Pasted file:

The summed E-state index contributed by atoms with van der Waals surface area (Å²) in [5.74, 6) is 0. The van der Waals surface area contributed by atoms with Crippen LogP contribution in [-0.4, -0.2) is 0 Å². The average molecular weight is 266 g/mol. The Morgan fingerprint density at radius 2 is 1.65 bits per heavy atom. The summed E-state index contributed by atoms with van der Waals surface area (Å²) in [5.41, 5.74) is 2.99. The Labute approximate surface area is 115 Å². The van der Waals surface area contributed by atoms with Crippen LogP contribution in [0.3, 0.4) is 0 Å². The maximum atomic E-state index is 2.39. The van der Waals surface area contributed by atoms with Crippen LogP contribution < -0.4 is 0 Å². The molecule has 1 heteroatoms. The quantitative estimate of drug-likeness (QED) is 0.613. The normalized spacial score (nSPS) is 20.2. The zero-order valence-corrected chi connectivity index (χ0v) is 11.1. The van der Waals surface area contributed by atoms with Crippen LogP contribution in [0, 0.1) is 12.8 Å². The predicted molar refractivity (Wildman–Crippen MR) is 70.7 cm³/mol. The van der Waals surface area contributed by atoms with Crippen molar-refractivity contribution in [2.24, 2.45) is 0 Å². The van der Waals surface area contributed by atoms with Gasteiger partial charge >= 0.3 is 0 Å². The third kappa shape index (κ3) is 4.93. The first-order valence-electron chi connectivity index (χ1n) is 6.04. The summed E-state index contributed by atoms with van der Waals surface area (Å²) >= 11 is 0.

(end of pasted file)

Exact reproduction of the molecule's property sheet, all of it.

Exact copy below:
The summed E-state index contributed by atoms with van der Waals surface area (Å²) in [5.74, 6) is 0. The van der Waals surface area contributed by atoms with Crippen LogP contribution in [-0.4, -0.2) is 0 Å². The average molecular weight is 266 g/mol. The Morgan fingerprint density at radius 2 is 1.65 bits per heavy atom. The summed E-state index contributed by atoms with van der Waals surface area (Å²) in [5.41, 5.74) is 2.99. The Labute approximate surface area is 115 Å². The van der Waals surface area contributed by atoms with Crippen LogP contribution in [0.3, 0.4) is 0 Å². The maximum atomic E-state index is 2.39. The van der Waals surface area contributed by atoms with Crippen LogP contribution < -0.4 is 0 Å². The molecule has 1 heteroatoms. The quantitative estimate of drug-likeness (QED) is 0.613. The normalized spacial score (nSPS) is 20.2. The zero-order valence-corrected chi connectivity index (χ0v) is 11.1. The van der Waals surface area contributed by atoms with Crippen LogP contribution in [0, 0.1) is 12.8 Å². The predicted molar refractivity (Wildman–Crippen MR) is 70.7 cm³/mol. The van der Waals surface area contributed by atoms with Crippen molar-refractivity contribution in [2.24, 2.45) is 0 Å². The van der Waals surface area contributed by atoms with Gasteiger partial charge >= 0.3 is 0 Å². The third kappa shape index (κ3) is 4.93. The first-order valence-electron chi connectivity index (χ1n) is 6.04. The summed E-state index contributed by atoms with van der Waals surface area (Å²) >= 11 is 0.